December 1, 2013–Swords, Ploughshares, and John Lennon: War is Over?
Contributed by Jay McDivett, Mequon, WI
How have the wars in Iraq and Afghanistan affected your family or friends?
Swords, Ploughshares, and John Lennon: War is Over?”
The U.S. has been engaged in active conflict in Afghanistan since October 7, 2001. While the country’s leaders have been working to bring troops home, with a hoped for deadline of December 31, 2014, recently an agreement was reached to extend an active presence of at least 10,000 U.S. troops long past that date.
Meanwhile, in Iraq, the U.S. departure has been followed by an accelerated slide into civil war, which is one major factor shaping plans to stay in Afghanistan for the foreseeable future: We don’t want that country to go down the road that Iraq seems to be on.
Right next door, the international community is working to find peaceful solutions for what seems to be an escalating and open-ended civil war in Syria. If things continue to deteriorate and heat up, it remains to be seen whether the U.S. will be able to avoid participating in yet another war in this divided region of the world.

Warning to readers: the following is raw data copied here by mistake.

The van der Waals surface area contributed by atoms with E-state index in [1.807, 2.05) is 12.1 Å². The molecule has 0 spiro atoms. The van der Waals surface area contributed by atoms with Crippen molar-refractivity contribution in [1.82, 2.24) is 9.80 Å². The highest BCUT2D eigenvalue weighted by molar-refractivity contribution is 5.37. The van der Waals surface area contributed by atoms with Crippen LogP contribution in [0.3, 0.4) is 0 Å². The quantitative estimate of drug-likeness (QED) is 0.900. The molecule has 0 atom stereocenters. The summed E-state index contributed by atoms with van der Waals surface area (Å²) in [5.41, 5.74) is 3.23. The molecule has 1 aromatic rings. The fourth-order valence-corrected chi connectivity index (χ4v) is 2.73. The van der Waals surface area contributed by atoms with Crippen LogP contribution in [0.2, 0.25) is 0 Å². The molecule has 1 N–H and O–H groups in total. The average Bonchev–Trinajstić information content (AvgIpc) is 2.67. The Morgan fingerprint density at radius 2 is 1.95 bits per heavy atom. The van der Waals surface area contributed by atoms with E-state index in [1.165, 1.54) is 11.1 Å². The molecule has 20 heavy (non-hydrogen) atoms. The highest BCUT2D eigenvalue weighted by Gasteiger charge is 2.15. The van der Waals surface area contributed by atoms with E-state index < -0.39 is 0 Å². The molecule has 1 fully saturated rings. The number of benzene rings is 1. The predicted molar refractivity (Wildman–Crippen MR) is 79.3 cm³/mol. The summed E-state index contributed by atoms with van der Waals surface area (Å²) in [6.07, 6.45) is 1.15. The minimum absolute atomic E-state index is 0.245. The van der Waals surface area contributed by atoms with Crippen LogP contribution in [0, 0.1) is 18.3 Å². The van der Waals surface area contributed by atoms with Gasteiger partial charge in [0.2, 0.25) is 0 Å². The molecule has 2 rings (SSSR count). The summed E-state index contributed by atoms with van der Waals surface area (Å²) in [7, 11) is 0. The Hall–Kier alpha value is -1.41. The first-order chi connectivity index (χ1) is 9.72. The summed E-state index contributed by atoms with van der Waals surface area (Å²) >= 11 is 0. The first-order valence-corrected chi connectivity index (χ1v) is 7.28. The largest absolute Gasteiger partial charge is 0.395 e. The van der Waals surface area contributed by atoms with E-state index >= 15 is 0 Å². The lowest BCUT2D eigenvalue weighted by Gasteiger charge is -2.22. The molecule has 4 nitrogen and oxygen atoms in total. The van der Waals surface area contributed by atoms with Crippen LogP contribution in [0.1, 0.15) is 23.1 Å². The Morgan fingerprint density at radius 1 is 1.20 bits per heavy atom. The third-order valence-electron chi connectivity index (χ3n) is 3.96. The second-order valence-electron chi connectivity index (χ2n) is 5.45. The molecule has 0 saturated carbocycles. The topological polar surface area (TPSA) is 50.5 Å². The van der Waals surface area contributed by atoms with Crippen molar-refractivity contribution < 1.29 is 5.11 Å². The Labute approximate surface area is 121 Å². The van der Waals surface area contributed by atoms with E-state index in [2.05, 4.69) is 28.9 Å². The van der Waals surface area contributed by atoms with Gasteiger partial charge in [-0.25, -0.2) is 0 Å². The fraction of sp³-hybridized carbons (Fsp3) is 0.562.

Back at home, gun violence continues to weigh heavily on the hearts and minds of people all over the country. In the midst of violence abroad and at home, some are trying to find ways to open up space for peace. In Newburyport, MA, pastor Christopher Ney of Kids as Peacemakers and Central Congregational Church is urging people to take a week off from violent video games. Especially in this holiday season, as every gaming system is coming out with their newest games and consoles – nearly all of which include violent imagery – Ney is wondering if it might be time to take a break.
- Most of you probably do not remember a time when the U.S. was not engaged in active conflict/war. How does it feel – and how does it matter to you – to grow up during a time of war? How hopeful are you that there will ever be peace?
- How do you feel about Pr Ney’s suggestion of taking a week off from violent video games? What difference would it make?
- How often do you talk about the wars in Afghanistan, Iraq, Syria, or anywhere else, in your household? What do you think explains how much – or how little – these things are on your minds as a family?
Scripture Texts (NRSV) for Sunday, December 1, 2013 (First Sunday of Advent)
(Text links are to Oremus Bible Browser. Oremus Bible Browser is not affiliated with or supported by the Evangelical Lutheran Church in America. You can find the calendar of readings for Year C at Lectionary Readings.)
For lectionary humor and insight, check the weekly comic Agnus Day.